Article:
Like many businesses, Meta jumped on the International Women’s Day bandwagon yesterday.
The parent company of Facebook, Instagram and WhatsApp posted advice for the “extraordinary women” in its community on LinkedIn.
But perhaps, the only advice the tech giant should be posting is how the females in its firm can earn as much as their male counterparts.
Because the woman working at Meta, in the U.K. or Ireland, are still being paid significantly less than men at the tech giant.
According to Meta’s most recent gender pay gap report for its U.K. and Ireland arm, its female workers are paid less than their male colleagues—whether they’re hourly workers or on a salary.
The company also hands women smaller bonuses and men make up the majority of high-paid workers in the U.K. and Ireland business that has headquarters in London and Dublin.
Pay gap report paints a decline in gender equality
For every £1 a male employee earns at Meta U.K., women earn 92p when looking at median hourly pay.
The average bonus going to women at Meta is also 34.8% less than bonuses paid to men, and women hold less than a third of the highest-paid roles.
Women were paid 2.1% less than the average man in 2021-2022, and the trend seems to be going in the wrong direction, as the data points to a decline in gender equality at the firm.
In 2018, when Meta published its first report on gender equality, women were paid on average 0.9% less than men.
The gap report from Meta’s Ireland business makes for an even more grim reading.
The report, which was quietly released in December as part of a new law in the country that went into effect last year, revealed that women working across Meta in Ireland were paid 15.7% less on average than men in 2022.
The difference in bonus pay in the country is even starker, with the average bonus for women being 43.3% lower than those that men were awarded.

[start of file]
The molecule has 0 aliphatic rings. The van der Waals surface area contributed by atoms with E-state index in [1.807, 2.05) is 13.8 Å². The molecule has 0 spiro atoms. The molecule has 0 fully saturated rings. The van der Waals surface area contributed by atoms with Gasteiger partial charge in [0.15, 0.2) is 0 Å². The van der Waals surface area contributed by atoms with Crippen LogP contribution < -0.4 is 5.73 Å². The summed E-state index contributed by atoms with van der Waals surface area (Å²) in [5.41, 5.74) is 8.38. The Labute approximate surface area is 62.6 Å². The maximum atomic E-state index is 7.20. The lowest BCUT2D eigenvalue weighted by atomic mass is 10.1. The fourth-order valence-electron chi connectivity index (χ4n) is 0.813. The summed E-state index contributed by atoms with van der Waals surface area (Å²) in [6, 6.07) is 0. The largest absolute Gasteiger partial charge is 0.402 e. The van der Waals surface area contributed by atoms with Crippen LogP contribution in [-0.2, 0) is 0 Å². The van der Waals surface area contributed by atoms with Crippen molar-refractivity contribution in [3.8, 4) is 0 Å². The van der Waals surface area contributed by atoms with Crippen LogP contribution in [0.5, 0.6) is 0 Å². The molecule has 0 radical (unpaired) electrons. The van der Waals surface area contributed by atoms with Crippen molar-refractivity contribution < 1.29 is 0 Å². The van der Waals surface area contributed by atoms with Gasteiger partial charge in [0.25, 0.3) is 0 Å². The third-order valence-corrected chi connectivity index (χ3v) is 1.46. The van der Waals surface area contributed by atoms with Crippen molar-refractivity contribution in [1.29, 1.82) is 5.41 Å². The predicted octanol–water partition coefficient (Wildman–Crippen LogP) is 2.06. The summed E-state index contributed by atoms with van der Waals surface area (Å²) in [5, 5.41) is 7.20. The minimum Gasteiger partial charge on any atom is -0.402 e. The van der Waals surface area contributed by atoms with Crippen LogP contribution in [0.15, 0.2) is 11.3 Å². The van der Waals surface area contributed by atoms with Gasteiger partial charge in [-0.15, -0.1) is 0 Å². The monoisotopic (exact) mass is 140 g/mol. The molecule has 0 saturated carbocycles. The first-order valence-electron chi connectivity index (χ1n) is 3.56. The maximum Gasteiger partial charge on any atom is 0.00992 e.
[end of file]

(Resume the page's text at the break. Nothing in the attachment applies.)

What Meta says about its gender equality gap
Meta blamed “unequal representation” for their pay gap.
“We have more men than women working at Meta in technical roles, particularly senior technical roles,” the company said in a statement:
It further explained that the pay for those with these “skills” are higher than for “non-technical roles” and that “the pool of this talent, particularly for more senior positions, continues to be predominantly male.”
“This is a challenge faced by all companies in Tech and by many companies in other industries. We recognize that this is a journey, one we are fully committed to and believe the actions we are taking now are, and will continue to have impact on improving the diversity of our workforce,” Meta added.
While most of the company’s employees are in the U.S., which does not require pay gap disclosures from companies, Meta has about 3,000 workers in Ireland and about 5,000 in the U.K., making up roughly 10% of its current global workforce.
In the report, Meta also shared its ambitions for half of its global workforce to be made up of women and underrepresented minorities. But the company’s diversity reporting shows signs of stagnation.
As of last year, women make up 37% of the workforce, up just 1% since 2018 when Meta began sharing its diversity report.
The social media company said that it’s addressing this representation issue through hiring, including its Diverse Slate Approach, and by reviewing and assessing its Attract strategy.
“Last year we established an External Partnership model comprising three flagship partnerships: ColourinTech, Everywoman and BYP (Black Young Professionals),” Meta commented.
“All these partnerships result in a steady increase in the hiring rates of underrepresented candidates, and we have seen increases to female representation at Meta, including in technical roles and in leadership roles.”
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